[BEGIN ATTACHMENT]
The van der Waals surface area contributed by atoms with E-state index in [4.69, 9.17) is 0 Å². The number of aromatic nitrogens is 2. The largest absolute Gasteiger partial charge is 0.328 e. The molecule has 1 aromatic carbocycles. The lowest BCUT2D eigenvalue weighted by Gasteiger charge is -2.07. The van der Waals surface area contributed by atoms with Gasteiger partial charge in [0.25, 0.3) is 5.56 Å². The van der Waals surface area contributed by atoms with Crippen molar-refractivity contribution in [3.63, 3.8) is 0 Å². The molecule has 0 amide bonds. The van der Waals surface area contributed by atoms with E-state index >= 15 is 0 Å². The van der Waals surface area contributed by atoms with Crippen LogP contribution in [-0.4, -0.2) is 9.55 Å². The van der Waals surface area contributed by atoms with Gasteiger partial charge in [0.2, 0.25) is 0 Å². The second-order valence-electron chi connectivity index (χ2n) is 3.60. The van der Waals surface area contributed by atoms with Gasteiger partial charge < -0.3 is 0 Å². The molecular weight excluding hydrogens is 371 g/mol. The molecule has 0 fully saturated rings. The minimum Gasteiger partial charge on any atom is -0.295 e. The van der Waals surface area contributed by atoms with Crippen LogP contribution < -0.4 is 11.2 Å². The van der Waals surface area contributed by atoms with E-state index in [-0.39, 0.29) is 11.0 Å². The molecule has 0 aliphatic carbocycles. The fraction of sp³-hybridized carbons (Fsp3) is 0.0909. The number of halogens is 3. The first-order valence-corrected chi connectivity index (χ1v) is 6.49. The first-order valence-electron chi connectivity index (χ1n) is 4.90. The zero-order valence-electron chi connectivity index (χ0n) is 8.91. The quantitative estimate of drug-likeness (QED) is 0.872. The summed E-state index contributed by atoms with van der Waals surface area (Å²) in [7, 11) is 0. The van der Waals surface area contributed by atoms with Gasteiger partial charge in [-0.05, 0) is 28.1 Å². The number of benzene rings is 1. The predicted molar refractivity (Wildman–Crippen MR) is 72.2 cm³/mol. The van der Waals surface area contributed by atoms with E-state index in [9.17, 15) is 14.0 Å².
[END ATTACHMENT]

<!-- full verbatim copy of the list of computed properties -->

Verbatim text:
The van der Waals surface area contributed by atoms with E-state index in [4.69, 9.17) is 0 Å². The number of aromatic nitrogens is 2. The largest absolute Gasteiger partial charge is 0.328 e. The molecule has 1 aromatic carbocycles. The lowest BCUT2D eigenvalue weighted by Gasteiger charge is -2.07. The van der Waals surface area contributed by atoms with Gasteiger partial charge in [0.25, 0.3) is 5.56 Å². The van der Waals surface area contributed by atoms with Crippen molar-refractivity contribution in [3.63, 3.8) is 0 Å². The molecule has 0 amide bonds. The van der Waals surface area contributed by atoms with E-state index >= 15 is 0 Å². The van der Waals surface area contributed by atoms with Crippen LogP contribution in [-0.4, -0.2) is 9.55 Å². The van der Waals surface area contributed by atoms with Gasteiger partial charge in [0.2, 0.25) is 0 Å². The second-order valence-electron chi connectivity index (χ2n) is 3.60. The van der Waals surface area contributed by atoms with Gasteiger partial charge < -0.3 is 0 Å². The molecular weight excluding hydrogens is 371 g/mol. The molecule has 0 fully saturated rings. The minimum Gasteiger partial charge on any atom is -0.295 e. The van der Waals surface area contributed by atoms with Crippen LogP contribution < -0.4 is 11.2 Å². The van der Waals surface area contributed by atoms with E-state index in [-0.39, 0.29) is 11.0 Å². The molecule has 0 aliphatic carbocycles. The fraction of sp³-hybridized carbons (Fsp3) is 0.0909. The number of halogens is 3. The first-order valence-corrected chi connectivity index (χ1v) is 6.49. The first-order valence-electron chi connectivity index (χ1n) is 4.90. The zero-order valence-electron chi connectivity index (χ0n) is 8.91. The quantitative estimate of drug-likeness (QED) is 0.872. The summed E-state index contributed by atoms with van der Waals surface area (Å²) in [7, 11) is 0. The van der Waals surface area contributed by atoms with Gasteiger partial charge in [-0.05, 0) is 28.1 Å². The number of benzene rings is 1. The predicted molar refractivity (Wildman–Crippen MR) is 72.2 cm³/mol. The van der Waals surface area contributed by atoms with E-state index in [9.17, 15) is 14.0 Å².